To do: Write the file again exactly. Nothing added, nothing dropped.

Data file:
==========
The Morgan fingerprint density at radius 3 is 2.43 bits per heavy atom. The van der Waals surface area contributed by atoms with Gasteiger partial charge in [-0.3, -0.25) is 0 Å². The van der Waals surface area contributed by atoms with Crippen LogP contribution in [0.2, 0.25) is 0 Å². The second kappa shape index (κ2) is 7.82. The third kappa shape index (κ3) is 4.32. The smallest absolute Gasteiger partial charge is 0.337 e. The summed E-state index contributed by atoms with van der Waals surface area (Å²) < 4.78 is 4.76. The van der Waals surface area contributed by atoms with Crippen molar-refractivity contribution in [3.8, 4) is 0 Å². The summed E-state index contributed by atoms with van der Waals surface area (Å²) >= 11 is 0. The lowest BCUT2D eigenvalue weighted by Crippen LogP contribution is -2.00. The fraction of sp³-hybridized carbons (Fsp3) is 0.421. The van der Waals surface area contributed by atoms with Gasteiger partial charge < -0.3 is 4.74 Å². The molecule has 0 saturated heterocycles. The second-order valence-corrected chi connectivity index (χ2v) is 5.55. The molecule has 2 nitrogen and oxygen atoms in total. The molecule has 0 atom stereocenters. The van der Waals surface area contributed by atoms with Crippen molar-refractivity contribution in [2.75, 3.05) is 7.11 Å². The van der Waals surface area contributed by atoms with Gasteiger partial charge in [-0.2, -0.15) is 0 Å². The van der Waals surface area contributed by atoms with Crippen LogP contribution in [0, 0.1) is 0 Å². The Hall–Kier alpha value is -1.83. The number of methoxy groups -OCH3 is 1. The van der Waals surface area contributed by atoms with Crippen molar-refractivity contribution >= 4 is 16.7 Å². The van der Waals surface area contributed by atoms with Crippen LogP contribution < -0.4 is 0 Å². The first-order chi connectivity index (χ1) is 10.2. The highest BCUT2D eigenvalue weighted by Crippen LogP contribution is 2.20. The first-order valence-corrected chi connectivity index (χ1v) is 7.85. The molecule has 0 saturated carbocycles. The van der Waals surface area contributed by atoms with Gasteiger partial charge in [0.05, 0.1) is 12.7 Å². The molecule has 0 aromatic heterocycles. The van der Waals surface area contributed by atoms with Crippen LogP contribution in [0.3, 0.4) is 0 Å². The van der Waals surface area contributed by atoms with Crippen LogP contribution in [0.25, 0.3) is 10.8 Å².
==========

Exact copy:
The Morgan fingerprint density at radius 3 is 2.43 bits per heavy atom. The van der Waals surface area contributed by atoms with Gasteiger partial charge in [-0.3, -0.25) is 0 Å². The van der Waals surface area contributed by atoms with Crippen LogP contribution in [0.2, 0.25) is 0 Å². The second kappa shape index (κ2) is 7.82. The third kappa shape index (κ3) is 4.32. The smallest absolute Gasteiger partial charge is 0.337 e. The summed E-state index contributed by atoms with van der Waals surface area (Å²) < 4.78 is 4.76. The van der Waals surface area contributed by atoms with Crippen molar-refractivity contribution in [3.8, 4) is 0 Å². The summed E-state index contributed by atoms with van der Waals surface area (Å²) >= 11 is 0. The lowest BCUT2D eigenvalue weighted by Crippen LogP contribution is -2.00. The fraction of sp³-hybridized carbons (Fsp3) is 0.421. The van der Waals surface area contributed by atoms with Gasteiger partial charge < -0.3 is 4.74 Å². The molecule has 0 saturated heterocycles. The second-order valence-corrected chi connectivity index (χ2v) is 5.55. The molecule has 2 nitrogen and oxygen atoms in total. The molecule has 0 atom stereocenters. The van der Waals surface area contributed by atoms with Crippen molar-refractivity contribution in [2.75, 3.05) is 7.11 Å². The van der Waals surface area contributed by atoms with Gasteiger partial charge in [-0.2, -0.15) is 0 Å². The van der Waals surface area contributed by atoms with Crippen LogP contribution in [0, 0.1) is 0 Å². The Hall–Kier alpha value is -1.83. The number of methoxy groups -OCH3 is 1. The van der Waals surface area contributed by atoms with Crippen molar-refractivity contribution >= 4 is 16.7 Å². The van der Waals surface area contributed by atoms with Crippen LogP contribution < -0.4 is 0 Å². The first-order chi connectivity index (χ1) is 10.2. The highest BCUT2D eigenvalue weighted by Crippen LogP contribution is 2.20. The first-order valence-corrected chi connectivity index (χ1v) is 7.85. The molecule has 0 saturated carbocycles. The van der Waals surface area contributed by atoms with Gasteiger partial charge in [0.05, 0.1) is 12.7 Å². The molecule has 0 aromatic heterocycles. The van der Waals surface area contributed by atoms with Crippen LogP contribution in [0.3, 0.4) is 0 Å². The van der Waals surface area contributed by atoms with Crippen LogP contribution in [0.25, 0.3) is 10.8 Å².